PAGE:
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  1.  20
    The Cultural Evolution of Shamanism.Manvir Singh - 2018 - Behavioral and Brain Sciences 41.
    Shamans, including medicine men, mediums, and the prophets of religious movements, recur across human societies. Shamanism also existed among nearly all documented hunter-gatherers, likely characterized the religious lives of many ancestral humans, and is often proposed by anthropologists to be the “first profession,” representing the first institutionalized division of labor beyond age and sex. In this article, I propose a cultural evolutionary theory to explain why shamanism consistently develops and, in particular, why shamanic traditions exhibit recurrent features around the world; (...)
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  2.  13
    Self-Interest and the Design of Rules.Manvir Singh, Richard Wrangham & Luke Glowacki - 2017 - Human Nature 28 (4):457-480.
    Rules regulating social behavior raise challenging questions about cultural evolution in part because they frequently confer group-level benefits. Current multilevel selection theories contend that between-group processes interact with within-group processes to produce norms and institutions, but within-group processes have remained underspecified, leading to a recent emphasis on cultural group selection as the primary driver of cultural design. Here we present the self-interested enforcement hypothesis, which proposes that the design of rules importantly reflects the relative enforcement capacities of competing parties. We (...)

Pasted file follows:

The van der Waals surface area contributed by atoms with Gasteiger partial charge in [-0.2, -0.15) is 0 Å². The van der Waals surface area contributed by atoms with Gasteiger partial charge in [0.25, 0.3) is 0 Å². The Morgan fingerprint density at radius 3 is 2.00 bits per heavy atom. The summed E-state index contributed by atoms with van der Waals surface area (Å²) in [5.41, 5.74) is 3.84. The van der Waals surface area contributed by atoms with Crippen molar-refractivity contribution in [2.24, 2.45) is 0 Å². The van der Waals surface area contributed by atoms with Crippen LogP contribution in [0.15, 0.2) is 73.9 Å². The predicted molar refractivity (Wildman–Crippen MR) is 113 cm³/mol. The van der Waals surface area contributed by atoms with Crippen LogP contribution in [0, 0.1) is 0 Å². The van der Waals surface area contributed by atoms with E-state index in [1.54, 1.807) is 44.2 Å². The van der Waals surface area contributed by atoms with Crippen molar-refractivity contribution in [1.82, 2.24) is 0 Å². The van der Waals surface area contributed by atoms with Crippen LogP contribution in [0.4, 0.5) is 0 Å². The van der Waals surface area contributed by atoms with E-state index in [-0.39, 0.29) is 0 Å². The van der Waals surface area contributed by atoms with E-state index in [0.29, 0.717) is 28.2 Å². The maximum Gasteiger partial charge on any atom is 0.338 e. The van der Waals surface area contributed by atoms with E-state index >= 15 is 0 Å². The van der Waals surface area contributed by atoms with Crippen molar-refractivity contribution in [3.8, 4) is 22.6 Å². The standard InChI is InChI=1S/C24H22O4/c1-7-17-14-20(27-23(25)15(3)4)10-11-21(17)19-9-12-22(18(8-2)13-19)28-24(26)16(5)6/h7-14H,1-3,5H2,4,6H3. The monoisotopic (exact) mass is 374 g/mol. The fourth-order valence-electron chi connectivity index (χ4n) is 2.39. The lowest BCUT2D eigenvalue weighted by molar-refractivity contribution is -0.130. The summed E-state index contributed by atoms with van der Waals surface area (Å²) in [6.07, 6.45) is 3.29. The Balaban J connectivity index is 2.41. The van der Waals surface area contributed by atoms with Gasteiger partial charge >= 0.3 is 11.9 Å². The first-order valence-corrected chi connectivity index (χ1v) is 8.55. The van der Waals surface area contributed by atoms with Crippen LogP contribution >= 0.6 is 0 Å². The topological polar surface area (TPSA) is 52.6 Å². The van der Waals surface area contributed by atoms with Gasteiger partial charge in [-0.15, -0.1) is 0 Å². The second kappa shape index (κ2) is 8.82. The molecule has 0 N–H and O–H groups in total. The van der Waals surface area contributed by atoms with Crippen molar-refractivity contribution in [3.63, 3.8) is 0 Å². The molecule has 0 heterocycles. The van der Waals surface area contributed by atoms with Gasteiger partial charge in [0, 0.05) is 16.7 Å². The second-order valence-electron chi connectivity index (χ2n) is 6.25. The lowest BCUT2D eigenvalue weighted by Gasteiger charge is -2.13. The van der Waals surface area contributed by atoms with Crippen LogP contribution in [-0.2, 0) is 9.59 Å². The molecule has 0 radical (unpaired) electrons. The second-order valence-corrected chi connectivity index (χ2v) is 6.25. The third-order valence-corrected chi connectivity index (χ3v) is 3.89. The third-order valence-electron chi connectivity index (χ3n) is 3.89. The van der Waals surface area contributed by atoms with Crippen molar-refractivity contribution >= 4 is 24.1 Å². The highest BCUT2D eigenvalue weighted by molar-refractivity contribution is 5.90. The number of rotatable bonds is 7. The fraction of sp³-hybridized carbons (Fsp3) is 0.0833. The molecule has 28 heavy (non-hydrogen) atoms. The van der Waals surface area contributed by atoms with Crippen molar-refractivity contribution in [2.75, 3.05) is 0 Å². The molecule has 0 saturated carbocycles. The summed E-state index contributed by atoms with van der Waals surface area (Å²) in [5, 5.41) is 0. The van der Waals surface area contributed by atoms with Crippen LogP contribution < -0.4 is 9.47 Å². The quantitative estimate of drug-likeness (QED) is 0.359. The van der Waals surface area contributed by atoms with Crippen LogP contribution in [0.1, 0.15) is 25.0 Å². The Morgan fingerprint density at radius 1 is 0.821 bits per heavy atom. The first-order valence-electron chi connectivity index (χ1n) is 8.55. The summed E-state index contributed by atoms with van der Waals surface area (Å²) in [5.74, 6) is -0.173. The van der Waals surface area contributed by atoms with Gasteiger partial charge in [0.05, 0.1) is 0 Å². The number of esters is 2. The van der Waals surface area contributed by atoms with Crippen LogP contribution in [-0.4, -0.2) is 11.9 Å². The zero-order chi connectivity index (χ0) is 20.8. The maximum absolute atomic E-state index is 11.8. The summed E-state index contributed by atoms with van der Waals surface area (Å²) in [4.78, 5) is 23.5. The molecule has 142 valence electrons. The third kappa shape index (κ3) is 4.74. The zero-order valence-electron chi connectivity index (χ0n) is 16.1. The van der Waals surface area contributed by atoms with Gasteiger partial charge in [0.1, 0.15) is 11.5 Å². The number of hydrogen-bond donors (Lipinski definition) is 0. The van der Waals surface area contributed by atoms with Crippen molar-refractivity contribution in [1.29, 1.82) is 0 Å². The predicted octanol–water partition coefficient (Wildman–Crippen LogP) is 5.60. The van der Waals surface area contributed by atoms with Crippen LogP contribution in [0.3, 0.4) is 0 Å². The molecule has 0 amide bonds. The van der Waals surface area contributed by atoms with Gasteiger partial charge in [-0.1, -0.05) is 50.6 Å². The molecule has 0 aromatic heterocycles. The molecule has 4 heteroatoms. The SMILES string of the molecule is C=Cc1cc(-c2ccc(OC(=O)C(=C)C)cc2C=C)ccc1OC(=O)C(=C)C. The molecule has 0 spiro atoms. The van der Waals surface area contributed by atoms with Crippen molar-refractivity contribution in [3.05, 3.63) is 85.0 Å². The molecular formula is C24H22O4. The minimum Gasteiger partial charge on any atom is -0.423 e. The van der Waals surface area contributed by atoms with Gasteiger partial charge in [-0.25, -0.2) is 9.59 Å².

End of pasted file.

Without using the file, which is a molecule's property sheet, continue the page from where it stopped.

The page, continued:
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  3.  8
    Self-Interested Agents Create, Maintain, and Modify Group-Functional Culture.Manvir Singh, Luke Glowacki & Richard W. Wrangham - 2016 - Behavioral and Brain Sciences 39.
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  4. The Sympathetic Plot, Its Psychological Origins, and Implications for the Evolution of Fiction.Manvir Singh - 2021 - Emotion Review 13 (3):183-198.
    The sympathetic plot—featuring a goal-directed protagonist who confronts obstacles, overcomes them, and wins rewards—is ubiquitous. Here, I propose that it recurs because it entertains, engaging two sets of psychological mechanisms. First, it triggers mechanisms for learning about obstacles and how to overcome them. It builds interest by confronting a protagonist with a problem and induces satisfaction when the problem is solved. Second, it evokes sympathetic joy. It establishes the protagonist as an ideal cooperative partner pursuing a goal, appealing to mechanisms (...)
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  5.  10
    Why is There Shamanism? Developing the Cultural Evolutionary Theory and Addressing Alternative Accounts.Manvir Singh - 2018 - Behavioral and Brain Sciences 41.
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